In an article I wrote in April (check it out here), I looked at how schools were being asked to assess subjects – in particular in the arts subjects – before the now-infamous algorithm had even been mentioned as the method that Ofqual intended to use. Almost four months later, on 13th August, A-level students received their grades, and nearly forty per cent were marked lower than teachers' original assessments.
Teachers had been asked to give predicted grades for all of their students and rank them from highest to lowest achieving – even within the same grade boundary. But, rather than just taking teachers at their word (as it was assumed that teachers would inflate grades), Ofqual decided to use an algorithm to determine final grades. The algorithm factored in the schools' performances in each subject over the previous three years, and the idea was that the grades this year – even without exams – would be consistent with how schools had done in the past, and therefore be somewhat 'representative'.
Ofqual had claimed that this was a more accurate way of awarding grades than merely relying on teachers' assessments (the grades which have now been used as a fallback solution, but we don't mention that).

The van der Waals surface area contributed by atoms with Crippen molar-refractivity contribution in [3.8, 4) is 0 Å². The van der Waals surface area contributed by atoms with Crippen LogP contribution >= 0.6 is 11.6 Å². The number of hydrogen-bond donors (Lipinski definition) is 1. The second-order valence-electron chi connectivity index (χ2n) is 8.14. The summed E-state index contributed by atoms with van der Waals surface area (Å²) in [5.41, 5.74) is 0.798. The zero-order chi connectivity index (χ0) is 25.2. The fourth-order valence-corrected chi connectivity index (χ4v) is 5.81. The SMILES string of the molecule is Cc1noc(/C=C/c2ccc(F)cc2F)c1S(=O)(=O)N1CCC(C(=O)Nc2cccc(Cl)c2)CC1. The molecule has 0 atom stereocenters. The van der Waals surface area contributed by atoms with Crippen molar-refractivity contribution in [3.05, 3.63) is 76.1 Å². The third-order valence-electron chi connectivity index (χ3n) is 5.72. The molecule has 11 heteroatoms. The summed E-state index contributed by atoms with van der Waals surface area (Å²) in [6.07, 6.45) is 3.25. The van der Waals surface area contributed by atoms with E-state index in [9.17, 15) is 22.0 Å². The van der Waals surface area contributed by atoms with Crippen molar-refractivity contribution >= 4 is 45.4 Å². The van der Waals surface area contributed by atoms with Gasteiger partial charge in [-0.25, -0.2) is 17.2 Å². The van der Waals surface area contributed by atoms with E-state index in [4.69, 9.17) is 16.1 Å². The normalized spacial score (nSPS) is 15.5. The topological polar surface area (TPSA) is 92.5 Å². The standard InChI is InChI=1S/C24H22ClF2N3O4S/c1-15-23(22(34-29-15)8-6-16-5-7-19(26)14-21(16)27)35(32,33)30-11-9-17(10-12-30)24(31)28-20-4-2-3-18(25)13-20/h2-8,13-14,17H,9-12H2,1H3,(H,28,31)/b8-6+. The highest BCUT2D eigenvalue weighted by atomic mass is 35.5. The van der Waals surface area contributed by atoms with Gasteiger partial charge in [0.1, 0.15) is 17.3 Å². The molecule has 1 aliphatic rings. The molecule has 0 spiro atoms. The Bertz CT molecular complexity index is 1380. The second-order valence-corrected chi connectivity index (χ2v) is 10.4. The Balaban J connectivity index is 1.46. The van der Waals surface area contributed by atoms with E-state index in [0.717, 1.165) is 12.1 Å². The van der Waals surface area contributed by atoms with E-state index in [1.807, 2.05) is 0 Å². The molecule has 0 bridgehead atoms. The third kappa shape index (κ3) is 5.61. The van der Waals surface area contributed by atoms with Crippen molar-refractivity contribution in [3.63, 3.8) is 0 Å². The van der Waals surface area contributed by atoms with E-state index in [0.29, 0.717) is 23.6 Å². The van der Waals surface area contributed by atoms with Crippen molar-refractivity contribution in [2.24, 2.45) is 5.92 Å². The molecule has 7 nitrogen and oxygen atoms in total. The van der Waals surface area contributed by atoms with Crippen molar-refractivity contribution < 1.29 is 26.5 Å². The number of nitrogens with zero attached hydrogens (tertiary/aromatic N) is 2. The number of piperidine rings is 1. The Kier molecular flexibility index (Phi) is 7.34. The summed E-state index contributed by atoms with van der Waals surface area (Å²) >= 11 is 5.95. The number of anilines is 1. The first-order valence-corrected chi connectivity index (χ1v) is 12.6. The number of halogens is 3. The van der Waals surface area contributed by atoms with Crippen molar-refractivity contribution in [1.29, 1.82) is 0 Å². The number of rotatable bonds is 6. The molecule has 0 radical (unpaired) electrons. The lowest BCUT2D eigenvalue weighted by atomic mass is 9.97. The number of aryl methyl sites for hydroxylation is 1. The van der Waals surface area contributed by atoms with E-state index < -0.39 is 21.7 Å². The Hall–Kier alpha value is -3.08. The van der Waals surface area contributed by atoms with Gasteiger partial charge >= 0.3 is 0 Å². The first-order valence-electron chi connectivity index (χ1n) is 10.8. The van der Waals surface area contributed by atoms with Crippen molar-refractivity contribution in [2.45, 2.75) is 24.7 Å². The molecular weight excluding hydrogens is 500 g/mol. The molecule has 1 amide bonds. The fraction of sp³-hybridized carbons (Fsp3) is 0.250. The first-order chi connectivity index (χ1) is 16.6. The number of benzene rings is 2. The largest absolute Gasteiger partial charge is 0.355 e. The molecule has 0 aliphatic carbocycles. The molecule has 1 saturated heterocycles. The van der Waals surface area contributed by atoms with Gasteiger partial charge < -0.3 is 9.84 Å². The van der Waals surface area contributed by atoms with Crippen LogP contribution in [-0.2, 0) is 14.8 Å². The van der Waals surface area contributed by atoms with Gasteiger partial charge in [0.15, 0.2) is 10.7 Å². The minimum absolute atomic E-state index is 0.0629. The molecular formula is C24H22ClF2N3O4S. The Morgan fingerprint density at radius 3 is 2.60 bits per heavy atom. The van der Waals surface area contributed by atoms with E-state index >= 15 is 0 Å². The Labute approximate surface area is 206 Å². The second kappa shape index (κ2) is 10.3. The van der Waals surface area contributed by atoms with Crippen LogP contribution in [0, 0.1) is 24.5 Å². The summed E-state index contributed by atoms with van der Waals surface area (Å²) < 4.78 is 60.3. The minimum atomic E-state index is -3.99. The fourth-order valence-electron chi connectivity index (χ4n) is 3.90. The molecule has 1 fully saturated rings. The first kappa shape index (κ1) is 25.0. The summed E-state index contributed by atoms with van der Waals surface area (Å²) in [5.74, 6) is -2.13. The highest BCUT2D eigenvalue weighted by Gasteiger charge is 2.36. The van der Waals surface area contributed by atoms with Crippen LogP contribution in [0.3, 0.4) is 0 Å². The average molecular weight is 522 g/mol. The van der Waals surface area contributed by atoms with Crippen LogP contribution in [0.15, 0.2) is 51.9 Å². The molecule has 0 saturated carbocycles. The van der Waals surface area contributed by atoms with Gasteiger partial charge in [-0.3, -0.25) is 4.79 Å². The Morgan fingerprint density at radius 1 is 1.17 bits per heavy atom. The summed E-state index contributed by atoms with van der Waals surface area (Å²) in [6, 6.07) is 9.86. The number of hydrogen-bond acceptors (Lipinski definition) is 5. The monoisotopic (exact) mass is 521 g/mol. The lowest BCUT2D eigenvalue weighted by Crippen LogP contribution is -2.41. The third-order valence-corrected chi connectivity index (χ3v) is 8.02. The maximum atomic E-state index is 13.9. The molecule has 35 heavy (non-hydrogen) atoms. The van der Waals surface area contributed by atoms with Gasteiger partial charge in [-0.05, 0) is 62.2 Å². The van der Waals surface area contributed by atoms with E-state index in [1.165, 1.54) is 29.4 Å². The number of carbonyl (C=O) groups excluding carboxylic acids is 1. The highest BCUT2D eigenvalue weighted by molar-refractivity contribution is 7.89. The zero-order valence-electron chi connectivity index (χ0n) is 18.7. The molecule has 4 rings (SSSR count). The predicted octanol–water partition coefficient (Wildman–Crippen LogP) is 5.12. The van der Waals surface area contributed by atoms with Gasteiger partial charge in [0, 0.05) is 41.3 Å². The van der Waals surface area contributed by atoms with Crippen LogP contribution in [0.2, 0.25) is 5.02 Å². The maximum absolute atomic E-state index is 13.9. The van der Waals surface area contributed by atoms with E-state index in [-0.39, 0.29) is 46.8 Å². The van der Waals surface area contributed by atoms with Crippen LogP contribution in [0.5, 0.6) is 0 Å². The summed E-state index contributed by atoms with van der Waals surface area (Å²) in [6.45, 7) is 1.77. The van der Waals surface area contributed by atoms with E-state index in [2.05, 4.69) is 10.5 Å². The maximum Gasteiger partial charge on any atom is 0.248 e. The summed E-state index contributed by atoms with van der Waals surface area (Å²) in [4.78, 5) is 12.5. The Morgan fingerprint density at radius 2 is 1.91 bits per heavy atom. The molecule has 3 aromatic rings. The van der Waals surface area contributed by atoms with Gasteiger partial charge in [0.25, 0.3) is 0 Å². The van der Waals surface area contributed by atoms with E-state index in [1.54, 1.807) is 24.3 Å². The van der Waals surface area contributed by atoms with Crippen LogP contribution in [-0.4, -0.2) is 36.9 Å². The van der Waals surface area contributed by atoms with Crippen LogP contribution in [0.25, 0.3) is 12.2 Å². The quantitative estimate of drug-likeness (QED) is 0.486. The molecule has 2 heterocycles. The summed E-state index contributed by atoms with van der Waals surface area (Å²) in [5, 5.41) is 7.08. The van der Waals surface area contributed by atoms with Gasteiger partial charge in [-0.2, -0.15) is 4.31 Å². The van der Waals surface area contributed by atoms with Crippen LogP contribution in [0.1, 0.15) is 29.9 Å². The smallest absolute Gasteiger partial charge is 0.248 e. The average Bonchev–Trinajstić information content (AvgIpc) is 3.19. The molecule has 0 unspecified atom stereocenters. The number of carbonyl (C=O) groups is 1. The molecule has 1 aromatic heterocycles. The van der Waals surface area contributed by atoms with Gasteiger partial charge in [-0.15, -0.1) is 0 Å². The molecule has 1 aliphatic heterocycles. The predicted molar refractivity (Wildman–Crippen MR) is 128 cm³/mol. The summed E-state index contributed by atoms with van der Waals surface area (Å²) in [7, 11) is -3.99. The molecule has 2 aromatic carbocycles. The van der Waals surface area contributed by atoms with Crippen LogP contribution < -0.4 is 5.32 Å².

In England, thirty-six per cent of entries had a lower grade than teachers recommended, and three per cent were down two grades. Unsurprisingly, the downgrading affected state schools much more than the private sector. Private schools are usually selective, (to attend you have to take an entrance exam) and in most years will perform well in terms of exam results. An algorithm based on past performance will put students from these schools at an advantage compared with their state-educated equivalents. The system was inherently flawed, as it unfairly penalised bright students from underperforming schools, and was – rightly – accused of elitism.
Issues to overcome
Following understandable outrage after the first grades were released, Centre assessed grades (CAGs) from schools and colleges are being used instead. This means many more students will have met university offer requirements, throwing the admissions system into overdrive and introducing a number of significant problems.
An offer from a university is a legally binding contract, and once a student has got the grades stipulated in a university's offer, there is a contract, and by law, the university has to honour it – even if the grades have been changed after results day. Thousands of students already had allocated places based on the grades calculated with the algorithm, and now universities are legally obligated to honour the offers of those who were previously turned down.
Even without Covid-19, courses have limits on how many students they take. This is done from a practical point – there is only so much space on campus – and from a policy standpoint, as the government imposes limits on how many students can be taken on in any given year.
However, universities in England have pledged to honour as many offers to students as possible, after reaching an agreement with the government. This will include lifting its cap on the number of students taking medicine, dentistry, teaching and veterinary courses in England this year and next year while promising extra funding for other high-cost subjects.